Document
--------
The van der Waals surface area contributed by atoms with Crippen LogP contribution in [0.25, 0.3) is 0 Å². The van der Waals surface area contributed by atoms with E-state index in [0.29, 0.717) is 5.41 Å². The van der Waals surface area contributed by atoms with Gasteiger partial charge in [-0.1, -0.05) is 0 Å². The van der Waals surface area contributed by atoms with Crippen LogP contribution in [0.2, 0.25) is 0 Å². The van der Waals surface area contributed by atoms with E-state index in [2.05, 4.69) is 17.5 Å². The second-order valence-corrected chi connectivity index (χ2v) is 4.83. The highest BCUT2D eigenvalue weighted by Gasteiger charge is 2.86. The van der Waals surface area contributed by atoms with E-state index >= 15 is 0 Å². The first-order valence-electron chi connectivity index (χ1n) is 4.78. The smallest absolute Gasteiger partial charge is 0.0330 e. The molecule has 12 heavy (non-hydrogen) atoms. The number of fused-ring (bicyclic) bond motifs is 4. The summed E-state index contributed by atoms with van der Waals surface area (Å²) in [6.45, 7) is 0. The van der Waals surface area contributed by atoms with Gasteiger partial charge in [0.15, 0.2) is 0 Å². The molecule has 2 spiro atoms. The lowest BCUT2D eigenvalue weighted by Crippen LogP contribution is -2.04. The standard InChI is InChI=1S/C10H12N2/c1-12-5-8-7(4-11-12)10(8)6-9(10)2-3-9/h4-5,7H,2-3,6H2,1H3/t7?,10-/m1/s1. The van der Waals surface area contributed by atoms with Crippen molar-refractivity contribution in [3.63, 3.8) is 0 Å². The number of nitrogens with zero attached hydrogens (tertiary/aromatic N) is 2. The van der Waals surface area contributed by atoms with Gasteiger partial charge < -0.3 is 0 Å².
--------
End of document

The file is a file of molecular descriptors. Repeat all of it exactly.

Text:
The van der Waals surface area contributed by atoms with Crippen LogP contribution in [0.25, 0.3) is 0 Å². The van der Waals surface area contributed by atoms with E-state index in [0.29, 0.717) is 5.41 Å². The van der Waals surface area contributed by atoms with Gasteiger partial charge in [-0.1, -0.05) is 0 Å². The van der Waals surface area contributed by atoms with Crippen LogP contribution in [0.2, 0.25) is 0 Å². The van der Waals surface area contributed by atoms with E-state index in [2.05, 4.69) is 17.5 Å². The second-order valence-corrected chi connectivity index (χ2v) is 4.83. The highest BCUT2D eigenvalue weighted by Gasteiger charge is 2.86. The van der Waals surface area contributed by atoms with E-state index >= 15 is 0 Å². The first-order valence-electron chi connectivity index (χ1n) is 4.78. The smallest absolute Gasteiger partial charge is 0.0330 e. The molecule has 12 heavy (non-hydrogen) atoms. The number of fused-ring (bicyclic) bond motifs is 4. The summed E-state index contributed by atoms with van der Waals surface area (Å²) in [6.45, 7) is 0. The van der Waals surface area contributed by atoms with Gasteiger partial charge in [0.15, 0.2) is 0 Å². The molecule has 2 spiro atoms. The lowest BCUT2D eigenvalue weighted by Crippen LogP contribution is -2.04. The standard InChI is InChI=1S/C10H12N2/c1-12-5-8-7(4-11-12)10(8)6-9(10)2-3-9/h4-5,7H,2-3,6H2,1H3/t7?,10-/m1/s1. The van der Waals surface area contributed by atoms with Crippen molar-refractivity contribution in [3.63, 3.8) is 0 Å². The number of nitrogens with zero attached hydrogens (tertiary/aromatic N) is 2. The van der Waals surface area contributed by atoms with Gasteiger partial charge < -0.3 is 0 Å².